In Romeo and Juliet, what is the purpose of the Chorus?

The purpose of the Chorus is to introduce the theme of fate and the role that it will play in the lives of Romeo and Juliet.

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As the previous educators have noted, one of the primary purposes of the Chorus is to establish important details about the play. We could also argue that another purpose is to introduce the role of fate, which is one of the play’s central themes.

The idea of fate is enforced through the famous phrase “star-crossed lovers.” On the one hand, this phrase means that Romeo and Juliet were destined to meet and fall in love but, on the other hand, that their love for one another can never lead to happiness because of forces beyond their control.

Further on, the Chorus mentions their “death-marked love,” which, again, reinforces this idea of fate. If you are marked for death, this means that death is unavoidable and inevitable. There is nothing that you can do to stop it because it is beyond your control.

The Chorus, therefore, creates tension for the audience by foreshadowing the outcome. Because of these key phrases, the audience knows that Romeo and Juliet will fall in love and will both lose their lives, no matter how they behave or act. In doing this, the Chorus firmly establishes the play as a tragedy and not a happy romance story.

Ultimately, the Chorus is sending the message that fate is both stronger than love and that it is unavoidable.

Last Updated by eNotes Editorial on May 13, 2020
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In the prologue to Romeo and Juliet, the chorus sets the scene. It provides useful background information concerning the long-running feud between the Montagues and the Capulets. Not only that, it also tells us that Romeo and Juliet, the star-cross'd lovers, will tragically die. It may seem strange to tell us everything that's going to happen in a play, or at least the most important action, at any rate. After all, doesn't revealing the tragic fate of Romeo and Juliet undercut the dramatic tension somewhat?

But there's actually a good reason for the Chorus's revelation of what happens. Romeo and Juliet are fated to die; just as their love is written in the stars, so is their tragic demise. The Chorus acts as the voice of fate, an authoritative voice which makes the audience sit up and take notice, anxious to see how the ensuing action will pan out.

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In ancient Greek drama, the Chorus served a number of purposes. It would comment on events taking place in the action, offer insight, provide background information on characters and situations, provide clues to characters' real thoughts and feelings, or even offer clues as to play's themes and meaning. By including a Chorus in this play, Shakespeare seems to raise the significance of Romeo and Juliet's story to that of myth, to that of classical theater. By employing a Chorus, he seems to rank their tragedy with the likes of Oedipus Rex, Dido and Aeneas, or Medea, for example.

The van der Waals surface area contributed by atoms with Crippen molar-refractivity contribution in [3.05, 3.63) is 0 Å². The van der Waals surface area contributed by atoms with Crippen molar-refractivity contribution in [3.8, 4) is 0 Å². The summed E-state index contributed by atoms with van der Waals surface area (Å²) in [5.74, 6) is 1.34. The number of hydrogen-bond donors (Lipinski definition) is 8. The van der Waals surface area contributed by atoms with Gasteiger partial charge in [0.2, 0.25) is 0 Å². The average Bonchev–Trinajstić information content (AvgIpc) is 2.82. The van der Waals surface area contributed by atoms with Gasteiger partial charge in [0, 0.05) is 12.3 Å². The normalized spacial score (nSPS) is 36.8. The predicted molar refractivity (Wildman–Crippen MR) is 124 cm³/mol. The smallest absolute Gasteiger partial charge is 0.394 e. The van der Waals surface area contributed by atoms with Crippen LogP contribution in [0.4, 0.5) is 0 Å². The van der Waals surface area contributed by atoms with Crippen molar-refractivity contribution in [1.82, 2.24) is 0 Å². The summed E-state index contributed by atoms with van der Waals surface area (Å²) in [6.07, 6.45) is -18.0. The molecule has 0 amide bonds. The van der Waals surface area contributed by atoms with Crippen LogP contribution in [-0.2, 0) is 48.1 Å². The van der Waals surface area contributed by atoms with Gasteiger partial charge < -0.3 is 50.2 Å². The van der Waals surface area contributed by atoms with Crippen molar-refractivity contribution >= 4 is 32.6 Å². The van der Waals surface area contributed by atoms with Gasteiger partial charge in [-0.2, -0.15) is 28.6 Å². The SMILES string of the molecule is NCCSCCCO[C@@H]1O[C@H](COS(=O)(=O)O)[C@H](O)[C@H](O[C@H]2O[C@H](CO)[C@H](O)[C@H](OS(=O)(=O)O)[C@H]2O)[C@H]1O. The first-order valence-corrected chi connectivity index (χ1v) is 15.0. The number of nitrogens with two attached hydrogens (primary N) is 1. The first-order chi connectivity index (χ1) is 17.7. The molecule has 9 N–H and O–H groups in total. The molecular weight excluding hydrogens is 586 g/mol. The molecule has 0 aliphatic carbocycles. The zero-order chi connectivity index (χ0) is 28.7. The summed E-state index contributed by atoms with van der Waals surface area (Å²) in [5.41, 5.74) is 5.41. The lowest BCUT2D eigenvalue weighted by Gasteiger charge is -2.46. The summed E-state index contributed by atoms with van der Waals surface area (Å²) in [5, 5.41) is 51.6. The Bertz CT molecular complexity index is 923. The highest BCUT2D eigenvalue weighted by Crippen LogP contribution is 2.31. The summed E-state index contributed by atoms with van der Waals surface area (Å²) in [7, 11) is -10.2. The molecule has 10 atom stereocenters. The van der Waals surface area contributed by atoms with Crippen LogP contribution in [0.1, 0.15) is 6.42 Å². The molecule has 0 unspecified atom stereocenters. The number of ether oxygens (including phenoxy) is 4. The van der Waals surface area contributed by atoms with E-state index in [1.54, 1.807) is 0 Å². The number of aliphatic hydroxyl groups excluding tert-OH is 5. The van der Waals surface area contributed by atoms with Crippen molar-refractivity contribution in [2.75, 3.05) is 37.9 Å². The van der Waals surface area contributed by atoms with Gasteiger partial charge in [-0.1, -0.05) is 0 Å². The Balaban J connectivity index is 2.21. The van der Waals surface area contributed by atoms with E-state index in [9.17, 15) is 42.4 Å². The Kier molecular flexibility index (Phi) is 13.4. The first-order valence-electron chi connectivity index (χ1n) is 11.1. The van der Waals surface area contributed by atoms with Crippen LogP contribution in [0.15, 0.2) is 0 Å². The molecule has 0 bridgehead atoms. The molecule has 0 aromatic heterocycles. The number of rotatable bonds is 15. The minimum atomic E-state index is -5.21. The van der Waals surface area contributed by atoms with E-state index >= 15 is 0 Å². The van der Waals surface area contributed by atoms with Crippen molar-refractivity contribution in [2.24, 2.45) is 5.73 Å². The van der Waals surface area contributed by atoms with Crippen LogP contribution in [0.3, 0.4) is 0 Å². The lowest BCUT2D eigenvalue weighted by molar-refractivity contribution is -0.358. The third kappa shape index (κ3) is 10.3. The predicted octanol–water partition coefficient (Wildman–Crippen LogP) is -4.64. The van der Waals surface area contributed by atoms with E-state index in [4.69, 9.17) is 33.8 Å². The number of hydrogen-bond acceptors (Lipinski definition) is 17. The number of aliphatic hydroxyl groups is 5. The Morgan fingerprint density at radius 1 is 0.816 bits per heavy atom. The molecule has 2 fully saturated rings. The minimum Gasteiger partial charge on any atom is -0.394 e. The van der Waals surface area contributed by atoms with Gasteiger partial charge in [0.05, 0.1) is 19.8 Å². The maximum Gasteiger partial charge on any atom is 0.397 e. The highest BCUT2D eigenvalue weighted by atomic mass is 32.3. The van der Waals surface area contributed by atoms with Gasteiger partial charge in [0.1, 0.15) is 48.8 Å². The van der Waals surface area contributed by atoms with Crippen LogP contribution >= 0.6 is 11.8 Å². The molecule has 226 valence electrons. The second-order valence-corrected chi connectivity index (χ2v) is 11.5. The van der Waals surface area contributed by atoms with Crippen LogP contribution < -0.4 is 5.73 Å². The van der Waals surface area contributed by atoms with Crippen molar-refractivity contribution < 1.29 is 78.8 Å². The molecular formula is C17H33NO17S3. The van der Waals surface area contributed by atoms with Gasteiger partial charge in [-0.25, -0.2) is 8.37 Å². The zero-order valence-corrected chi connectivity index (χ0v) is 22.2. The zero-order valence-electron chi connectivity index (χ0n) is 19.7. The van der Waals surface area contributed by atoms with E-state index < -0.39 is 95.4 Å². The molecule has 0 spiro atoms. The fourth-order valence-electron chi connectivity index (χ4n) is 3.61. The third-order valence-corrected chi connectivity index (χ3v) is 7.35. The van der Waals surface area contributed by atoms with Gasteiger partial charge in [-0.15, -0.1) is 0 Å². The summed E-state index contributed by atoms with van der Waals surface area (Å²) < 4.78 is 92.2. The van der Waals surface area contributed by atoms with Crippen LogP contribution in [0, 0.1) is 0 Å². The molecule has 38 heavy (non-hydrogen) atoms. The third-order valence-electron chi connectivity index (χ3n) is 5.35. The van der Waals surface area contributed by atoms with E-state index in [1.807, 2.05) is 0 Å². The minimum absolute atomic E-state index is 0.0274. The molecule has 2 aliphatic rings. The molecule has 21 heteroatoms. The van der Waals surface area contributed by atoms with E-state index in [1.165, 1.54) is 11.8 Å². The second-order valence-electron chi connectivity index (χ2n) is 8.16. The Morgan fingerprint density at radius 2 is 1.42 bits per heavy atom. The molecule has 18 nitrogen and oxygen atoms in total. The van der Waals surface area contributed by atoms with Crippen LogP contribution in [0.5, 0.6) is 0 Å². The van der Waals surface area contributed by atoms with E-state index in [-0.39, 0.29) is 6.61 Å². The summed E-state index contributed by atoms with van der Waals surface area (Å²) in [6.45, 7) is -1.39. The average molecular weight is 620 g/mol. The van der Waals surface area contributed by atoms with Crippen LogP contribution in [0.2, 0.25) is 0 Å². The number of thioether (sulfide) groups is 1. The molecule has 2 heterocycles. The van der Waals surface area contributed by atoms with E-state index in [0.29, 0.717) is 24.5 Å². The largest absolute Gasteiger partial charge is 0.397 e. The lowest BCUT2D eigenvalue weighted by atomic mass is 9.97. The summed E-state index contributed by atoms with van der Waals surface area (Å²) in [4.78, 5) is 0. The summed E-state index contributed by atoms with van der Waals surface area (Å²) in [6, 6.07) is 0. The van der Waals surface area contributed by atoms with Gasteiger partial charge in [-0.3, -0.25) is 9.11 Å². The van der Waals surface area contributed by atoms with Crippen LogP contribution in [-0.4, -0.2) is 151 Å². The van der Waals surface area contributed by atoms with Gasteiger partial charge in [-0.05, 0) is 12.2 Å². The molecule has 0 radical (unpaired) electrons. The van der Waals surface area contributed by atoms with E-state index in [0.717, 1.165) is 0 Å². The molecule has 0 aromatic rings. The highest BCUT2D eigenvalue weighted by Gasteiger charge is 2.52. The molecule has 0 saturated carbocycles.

In addition, Greek audiences would have already known the story of, say, Oedipus, before they came to see the play. The skill of the author was not determined by his ability to tell a good and original story, but to tell a well-known story well. The creation of dramatic irony was paramount to his endeavors, building tension for the audience as they wait for the characters to finally learn the truth that the audience, themselves, already knows. Then, once the truth is out, the audience experiences the relief of catharsis, a sort of emotional purging of the tension that's been sustained throughout. By having the Chorus spoil the end of the play before it even starts—Romeo and Juliet die, and only then do their families end the feud—Shakespeare sets up similar possibilities for the development of irony, tension, and catharsis here. This could also be interpreted as an attempt to elevate the story of this couple to be on a level with classical tragedy.

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As was the case in ancient Greek theater, the Chorus provides commentary on the play, and its purpose in the Prologue seems to be to tell the audience exactly what is going on and will happen in the play. The Prologue is essentially a plot summary, and what it gives away in suspense by giving away the ending, it makes up for by creating dramatic irony that can be heartbreaking. We know throughout the play that Romeo and Juliet are "star-cross'd," doomed to take their own lives. This makes their tender expressions of love for one another all the more poignant and their attempts to overcome fate all the more tragic. The second appearance of the Chorus, in act 2, is less clear. It reinforces the idea that the two lovers are struggling against the forces of fate and their family ties. It also emphasizes the power of love to "meet tempering extremities with extreme sweet." In many ways, the Chorus, along with simply relating the key plot elements, reinforces some of the key themes in the play.

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